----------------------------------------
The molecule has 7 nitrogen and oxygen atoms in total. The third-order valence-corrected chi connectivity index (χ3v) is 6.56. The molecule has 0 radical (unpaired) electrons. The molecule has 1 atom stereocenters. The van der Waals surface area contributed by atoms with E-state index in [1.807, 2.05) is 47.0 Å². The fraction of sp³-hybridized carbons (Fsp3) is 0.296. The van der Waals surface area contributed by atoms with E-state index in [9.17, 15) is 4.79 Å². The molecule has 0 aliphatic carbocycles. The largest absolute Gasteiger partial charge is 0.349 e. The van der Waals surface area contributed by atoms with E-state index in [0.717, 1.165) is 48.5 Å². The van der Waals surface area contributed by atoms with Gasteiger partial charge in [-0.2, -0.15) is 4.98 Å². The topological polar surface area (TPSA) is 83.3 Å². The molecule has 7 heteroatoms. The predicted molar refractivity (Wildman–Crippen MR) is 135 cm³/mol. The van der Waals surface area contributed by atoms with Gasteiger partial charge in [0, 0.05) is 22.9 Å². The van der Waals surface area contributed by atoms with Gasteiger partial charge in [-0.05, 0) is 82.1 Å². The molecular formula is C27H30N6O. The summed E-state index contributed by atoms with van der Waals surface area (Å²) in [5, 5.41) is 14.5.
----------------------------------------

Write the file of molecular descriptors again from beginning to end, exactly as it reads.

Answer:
The molecule has 7 nitrogen and oxygen atoms in total. The third-order valence-corrected chi connectivity index (χ3v) is 6.56. The molecule has 0 radical (unpaired) electrons. The molecule has 1 atom stereocenters. The van der Waals surface area contributed by atoms with E-state index in [1.807, 2.05) is 47.0 Å². The fraction of sp³-hybridized carbons (Fsp3) is 0.296. The van der Waals surface area contributed by atoms with E-state index in [9.17, 15) is 4.79 Å². The molecule has 0 aliphatic carbocycles. The largest absolute Gasteiger partial charge is 0.349 e. The van der Waals surface area contributed by atoms with E-state index in [0.717, 1.165) is 48.5 Å². The van der Waals surface area contributed by atoms with Gasteiger partial charge in [-0.2, -0.15) is 4.98 Å². The topological polar surface area (TPSA) is 83.3 Å². The molecule has 7 heteroatoms. The predicted molar refractivity (Wildman–Crippen MR) is 135 cm³/mol. The van der Waals surface area contributed by atoms with Gasteiger partial charge in [0, 0.05) is 22.9 Å². The van der Waals surface area contributed by atoms with Gasteiger partial charge in [-0.05, 0) is 82.1 Å². The molecular formula is C27H30N6O. The summed E-state index contributed by atoms with van der Waals surface area (Å²) in [5, 5.41) is 14.5.